While one may be tempted to say this doesn’t much matter now because LaRoche is gone, the fact is that the behavior of all of the parties in the past few days makes this a pretty big deal.

There was a heated team meeting about this on Tuesday. A meeting Chris Sale said presented a White Sox team entirely on the same page regarding the LaRoches. So much so that a boycott of Wednesday’s spring training game was considered. In the following days Sale accused Ken Williams of lying when he said that players or coaches complained and he hung up the LaRoches’ jerseys in his locker. The team kept Drake LaRoche’s nameplate up on his locker in his memory. Yesterday Adam Eaton talked about how Drake LaRoche was a team leader, for crying out loud.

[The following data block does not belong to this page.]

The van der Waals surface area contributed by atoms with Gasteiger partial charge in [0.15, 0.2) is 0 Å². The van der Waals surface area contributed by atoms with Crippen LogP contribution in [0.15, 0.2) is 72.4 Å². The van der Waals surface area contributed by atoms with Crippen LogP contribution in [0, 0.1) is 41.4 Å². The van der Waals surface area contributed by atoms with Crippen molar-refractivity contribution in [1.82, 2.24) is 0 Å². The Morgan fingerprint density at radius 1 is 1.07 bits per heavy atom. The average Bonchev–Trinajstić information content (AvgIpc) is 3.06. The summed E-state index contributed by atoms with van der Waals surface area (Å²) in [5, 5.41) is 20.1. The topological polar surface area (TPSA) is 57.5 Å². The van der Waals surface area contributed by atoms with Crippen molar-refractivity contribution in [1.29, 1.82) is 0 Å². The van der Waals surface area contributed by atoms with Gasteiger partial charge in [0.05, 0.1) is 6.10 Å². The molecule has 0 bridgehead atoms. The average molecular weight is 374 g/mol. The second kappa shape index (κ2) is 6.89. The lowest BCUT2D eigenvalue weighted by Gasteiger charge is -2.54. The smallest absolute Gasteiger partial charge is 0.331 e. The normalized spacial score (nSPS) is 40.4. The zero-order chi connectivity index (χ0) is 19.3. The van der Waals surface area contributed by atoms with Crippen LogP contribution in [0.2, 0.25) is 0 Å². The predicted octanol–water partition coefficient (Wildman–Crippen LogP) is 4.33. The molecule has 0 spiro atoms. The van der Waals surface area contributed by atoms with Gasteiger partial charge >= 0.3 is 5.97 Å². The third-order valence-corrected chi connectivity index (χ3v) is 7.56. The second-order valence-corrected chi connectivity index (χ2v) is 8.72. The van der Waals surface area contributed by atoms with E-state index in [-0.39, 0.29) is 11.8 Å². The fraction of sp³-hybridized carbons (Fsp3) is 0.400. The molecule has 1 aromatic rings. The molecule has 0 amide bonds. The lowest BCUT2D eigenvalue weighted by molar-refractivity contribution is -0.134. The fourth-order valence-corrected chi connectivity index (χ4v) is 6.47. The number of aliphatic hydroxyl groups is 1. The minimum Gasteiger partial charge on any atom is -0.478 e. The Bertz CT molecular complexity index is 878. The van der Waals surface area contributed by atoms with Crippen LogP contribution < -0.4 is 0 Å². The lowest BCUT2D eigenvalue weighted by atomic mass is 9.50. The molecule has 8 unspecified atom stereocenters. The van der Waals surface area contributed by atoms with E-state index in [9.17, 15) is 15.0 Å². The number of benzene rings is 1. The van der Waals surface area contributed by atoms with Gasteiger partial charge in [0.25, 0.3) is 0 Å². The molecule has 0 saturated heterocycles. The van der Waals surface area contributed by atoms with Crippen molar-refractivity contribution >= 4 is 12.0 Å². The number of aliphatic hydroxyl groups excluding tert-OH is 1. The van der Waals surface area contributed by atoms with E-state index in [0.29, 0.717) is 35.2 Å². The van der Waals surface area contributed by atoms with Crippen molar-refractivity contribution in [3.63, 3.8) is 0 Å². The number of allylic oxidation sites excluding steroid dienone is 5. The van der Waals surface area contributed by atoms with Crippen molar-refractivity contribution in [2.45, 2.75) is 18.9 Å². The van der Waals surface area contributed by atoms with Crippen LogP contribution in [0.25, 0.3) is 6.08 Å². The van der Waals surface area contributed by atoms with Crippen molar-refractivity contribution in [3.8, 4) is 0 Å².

Now Sale and Eaton — and, one presumes, some other players for whom they were speaking — know that what they initially believed was not true. They now know that there was not unanimous acceptance of Drake LaRoche. At the very best the Sale-Eaton contingent have to be embarrassed at how far out on the limb they got on this, portraying clubhouse ambivalence as clubhouse unity. More concerning, however, is that the Sale-Eaton contingent may now feel as though their teammates lied to them. Either by voicing disingenuous support for the LaRoches while they secretly complained or by keeping silent and allowing that impression to be created.